Disability Insurance

The chances of becoming sick or injured so that you will be unable to work are about three times greater than the chance that you will die prematurely. You would therefore think that everyone would have disability insurance instead of life insurance. However, more life insurance policies are sold because it costs less and the need is perceived to be greater.

The purpose of disability insurance is to provide an income if you are no longer able to work. If an individual becomes disabled, certain expenses still exist. Mortgage payments have to be made. Car payments and car insurance have to be paid. Education costs for children continue, in addition to household expenses. You may also find you have extra costs, such as drugs, medical care or perhaps a specially equipped vehicle. Disability can be very expensive.

Disability insurance exists to pay these bills. It is paid as a monthly income, and typically, the amount you receive from a disability income insurance policy will be about 60% of your salary. Disability insurance does not allow you to be insured for, say, 90% or 100% of your salary. Its intent is very clear in that it exists to help you during a time of illness but not to reward you for being off the job.

Disability insurance is one of the most complicated insurance products.

Individuals should be familiar with the coverage they have. Families and individuals should discuss their insurance needs with an experienced life insurance agent.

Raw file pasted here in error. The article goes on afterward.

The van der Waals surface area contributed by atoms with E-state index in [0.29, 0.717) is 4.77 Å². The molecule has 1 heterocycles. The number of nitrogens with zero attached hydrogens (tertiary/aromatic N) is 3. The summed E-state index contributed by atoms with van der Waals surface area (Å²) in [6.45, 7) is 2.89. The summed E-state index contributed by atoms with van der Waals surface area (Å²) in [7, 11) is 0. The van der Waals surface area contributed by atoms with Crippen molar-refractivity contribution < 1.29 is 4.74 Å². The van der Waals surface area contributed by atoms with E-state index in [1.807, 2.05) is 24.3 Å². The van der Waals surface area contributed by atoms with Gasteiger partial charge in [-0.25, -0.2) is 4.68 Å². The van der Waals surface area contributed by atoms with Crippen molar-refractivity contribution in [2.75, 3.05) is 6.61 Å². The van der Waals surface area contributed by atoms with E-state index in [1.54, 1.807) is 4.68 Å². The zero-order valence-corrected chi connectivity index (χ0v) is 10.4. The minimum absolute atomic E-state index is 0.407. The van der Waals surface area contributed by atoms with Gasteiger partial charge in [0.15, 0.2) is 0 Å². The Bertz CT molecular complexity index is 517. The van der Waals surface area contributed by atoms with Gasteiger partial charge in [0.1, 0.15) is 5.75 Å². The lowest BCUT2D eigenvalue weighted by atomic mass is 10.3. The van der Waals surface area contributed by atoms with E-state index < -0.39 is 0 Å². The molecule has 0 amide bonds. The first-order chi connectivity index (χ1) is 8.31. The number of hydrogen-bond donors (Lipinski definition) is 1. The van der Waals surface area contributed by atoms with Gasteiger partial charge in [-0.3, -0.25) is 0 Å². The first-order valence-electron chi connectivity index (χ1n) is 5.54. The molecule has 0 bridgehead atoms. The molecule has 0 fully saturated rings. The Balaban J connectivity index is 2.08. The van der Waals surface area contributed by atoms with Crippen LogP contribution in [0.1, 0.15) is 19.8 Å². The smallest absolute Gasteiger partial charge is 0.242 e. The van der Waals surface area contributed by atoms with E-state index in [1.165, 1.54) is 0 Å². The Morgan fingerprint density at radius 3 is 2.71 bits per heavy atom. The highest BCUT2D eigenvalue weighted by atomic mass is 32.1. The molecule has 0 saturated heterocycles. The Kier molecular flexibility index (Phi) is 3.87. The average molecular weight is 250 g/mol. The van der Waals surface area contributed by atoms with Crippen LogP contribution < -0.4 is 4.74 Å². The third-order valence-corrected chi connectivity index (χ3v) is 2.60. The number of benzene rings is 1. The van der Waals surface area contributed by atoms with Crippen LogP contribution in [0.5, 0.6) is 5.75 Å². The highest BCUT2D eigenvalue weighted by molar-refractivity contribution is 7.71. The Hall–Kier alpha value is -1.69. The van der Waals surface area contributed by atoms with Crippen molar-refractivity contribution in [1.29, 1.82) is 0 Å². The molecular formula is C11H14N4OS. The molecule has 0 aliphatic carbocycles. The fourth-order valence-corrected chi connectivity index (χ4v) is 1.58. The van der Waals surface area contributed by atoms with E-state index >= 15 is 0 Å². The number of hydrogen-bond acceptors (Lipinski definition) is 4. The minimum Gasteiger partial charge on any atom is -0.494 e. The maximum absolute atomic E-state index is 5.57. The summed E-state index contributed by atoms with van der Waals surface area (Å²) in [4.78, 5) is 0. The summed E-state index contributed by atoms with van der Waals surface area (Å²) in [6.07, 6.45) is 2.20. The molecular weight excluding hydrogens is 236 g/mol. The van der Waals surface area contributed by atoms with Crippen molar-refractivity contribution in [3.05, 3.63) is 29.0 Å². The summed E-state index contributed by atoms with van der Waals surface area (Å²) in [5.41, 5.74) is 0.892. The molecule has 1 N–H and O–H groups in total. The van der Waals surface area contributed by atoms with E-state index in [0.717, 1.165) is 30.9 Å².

Disability insurance is also provided by the Canada Pension Plan/Quebec Pension Plan for both the contributor to the plan and the children of the contributor.

The contributor must apply in writing and must have made enough CPP/QPP contributions in at least four of the past six years, or three of the past six years if contributions have been made for at least 25 years. A decision will be made for the most part within four months as to whether you qualify for benefits. It then it takes another four months for the first payment to be received. Your disability must be proven to be severe and prolonged in order to qualify. Those with terminal illnesses receive a decision within 48 hours of application, and benefit payments begin immediately.

A child of a disabled contributor will qualify for benefits if younger than 18 or between 18 and 25 and in school or university full time. There is no benefit for the spouse of a disabled contributor.

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